Unfavorable judicial review of the police air surveillance program. A gig market for surveillance workers. TikTok sued children’s data.

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At a glance.

  • 4. US Circuit decides against Baltimore PD’s air surveillance program.
  • Premise data app and a gig market for surveillance workers.
  • TikTok sued children’s data.

“Spy planes” from Baltimore criticized by the appeals court.

The U.S. 4th District Court of Appeals ruled against the city of Baltimore and in favor of activists who wanted to stop the use of camera-equipped surveillance aircraft in the city, reports the Baltimore Sun. Although the city’s spending agency canceled the program last October, the ruling ensures the planes stay on the ground and the majority of the 6.7 million frames in the footage remain sealed and is likely to deter other cities from making similar efforts . “Allowing the police to exercise this power uncontrollably is an abomination for the values ​​enshrined in our fourth amendment,” said Chief Justice Roger Gregory.

The Premise app turns users into government gig employees.

The Wall Street Journal is investigating a new consumer app where users, many from developing countries, are unwittingly doing intelligence work for the US military. Established in 2013 with the goal of collecting data for governments and other organizations doing international development work, Premise enables users to make money for simple data collection tasks like taking photos, completing surveys, or reporting consumer prices. About half of Premise’s current customers are commercial companies seeking information about the market and their competitors, but the app’s partners also include U.S. and foreign governments, who conduct surveillance and gather public sentiment data. In the past few years, San Francisco-based app developer Premise Data Corp. Wanted someone with experience in the intelligence community and made approximately $ 5 million as of 2017 working with defense companies such as the U.S. Air Force. Maury Blackman, Premise Chief Executive Officer, said, “The data we have gathered from our contributors has helped educate government policy makers on how to best deal with vaccine reluctance, vulnerability to foreign interference and election misinformation, and location and the type of gang activity in Honduras. ”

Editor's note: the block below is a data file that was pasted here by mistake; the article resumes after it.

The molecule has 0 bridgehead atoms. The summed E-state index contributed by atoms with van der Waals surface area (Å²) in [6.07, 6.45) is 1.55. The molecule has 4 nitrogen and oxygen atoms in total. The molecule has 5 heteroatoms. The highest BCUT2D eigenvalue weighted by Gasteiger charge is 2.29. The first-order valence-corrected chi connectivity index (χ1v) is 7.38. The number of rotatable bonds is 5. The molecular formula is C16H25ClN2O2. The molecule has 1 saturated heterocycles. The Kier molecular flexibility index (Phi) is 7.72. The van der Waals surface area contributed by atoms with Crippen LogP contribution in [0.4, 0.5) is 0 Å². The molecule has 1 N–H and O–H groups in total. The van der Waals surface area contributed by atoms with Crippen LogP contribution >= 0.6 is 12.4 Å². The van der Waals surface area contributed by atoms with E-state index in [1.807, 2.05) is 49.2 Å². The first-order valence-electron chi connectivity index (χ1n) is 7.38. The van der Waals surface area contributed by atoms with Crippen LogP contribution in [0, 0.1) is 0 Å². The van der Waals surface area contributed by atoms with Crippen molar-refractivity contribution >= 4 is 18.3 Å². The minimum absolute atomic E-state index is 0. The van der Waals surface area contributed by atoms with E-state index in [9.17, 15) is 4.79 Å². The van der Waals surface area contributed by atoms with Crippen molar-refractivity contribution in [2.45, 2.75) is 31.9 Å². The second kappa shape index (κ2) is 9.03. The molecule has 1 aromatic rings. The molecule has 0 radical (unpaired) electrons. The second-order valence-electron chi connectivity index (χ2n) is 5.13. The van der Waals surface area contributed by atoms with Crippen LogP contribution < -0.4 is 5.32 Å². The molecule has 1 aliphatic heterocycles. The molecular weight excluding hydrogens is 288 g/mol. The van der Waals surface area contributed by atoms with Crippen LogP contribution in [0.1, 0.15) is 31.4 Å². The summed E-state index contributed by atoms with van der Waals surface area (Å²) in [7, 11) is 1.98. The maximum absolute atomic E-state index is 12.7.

TikTok is accused of collecting data from children without permission.

Social media giant TikTok could face a lawsuit for allegedly collecting data from minors without their consent, Computing reports. The Dutch non-profit Consumentenbond and the Take Back Your Privacy Foundation say TikTok collected personal data such as videos, photos and location information and tracked the activities of over a million children in the Netherlands and then transferred the data outside of the EU to the EU in violation of Privacy policy to earn billions of dollars from targeted ad sales. “TikTok’s behavior is pure exploitation,” said Sandra Molenaar, director of Consumentenbond. “TikTok turned children into a product.” The organizations have threatened a lawsuit if TikTok does not pay 1.5 billion euros in compensation, delete the data it has collected and revise its data processing processes. In a statement, TikTok said it is “obliged to to work with outside experts and organizations to “Make sure we do everything we can to keep people safe on TikTok.”



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